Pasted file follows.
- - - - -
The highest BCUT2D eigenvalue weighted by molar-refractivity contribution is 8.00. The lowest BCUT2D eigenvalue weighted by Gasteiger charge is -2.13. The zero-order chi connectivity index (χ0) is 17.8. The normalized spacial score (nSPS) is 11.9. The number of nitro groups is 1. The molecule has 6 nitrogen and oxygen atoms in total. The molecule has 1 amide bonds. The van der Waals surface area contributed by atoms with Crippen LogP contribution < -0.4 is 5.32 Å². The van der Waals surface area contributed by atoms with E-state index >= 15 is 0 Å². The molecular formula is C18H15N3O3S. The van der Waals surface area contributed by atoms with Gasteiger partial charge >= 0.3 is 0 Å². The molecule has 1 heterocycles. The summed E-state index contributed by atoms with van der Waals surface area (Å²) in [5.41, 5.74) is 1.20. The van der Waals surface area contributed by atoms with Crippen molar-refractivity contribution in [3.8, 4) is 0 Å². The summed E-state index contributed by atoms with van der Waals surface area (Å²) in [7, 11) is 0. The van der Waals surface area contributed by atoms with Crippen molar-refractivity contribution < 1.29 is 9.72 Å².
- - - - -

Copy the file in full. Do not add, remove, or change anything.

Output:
The highest BCUT2D eigenvalue weighted by molar-refractivity contribution is 8.00. The lowest BCUT2D eigenvalue weighted by Gasteiger charge is -2.13. The zero-order chi connectivity index (χ0) is 17.8. The normalized spacial score (nSPS) is 11.9. The number of nitro groups is 1. The molecule has 6 nitrogen and oxygen atoms in total. The molecule has 1 amide bonds. The van der Waals surface area contributed by atoms with Crippen LogP contribution < -0.4 is 5.32 Å². The van der Waals surface area contributed by atoms with E-state index >= 15 is 0 Å². The molecular formula is C18H15N3O3S. The van der Waals surface area contributed by atoms with Gasteiger partial charge >= 0.3 is 0 Å². The molecule has 1 heterocycles. The summed E-state index contributed by atoms with van der Waals surface area (Å²) in [5.41, 5.74) is 1.20. The van der Waals surface area contributed by atoms with Crippen molar-refractivity contribution in [3.8, 4) is 0 Å². The summed E-state index contributed by atoms with van der Waals surface area (Å²) in [7, 11) is 0. The van der Waals surface area contributed by atoms with Crippen molar-refractivity contribution < 1.29 is 9.72 Å².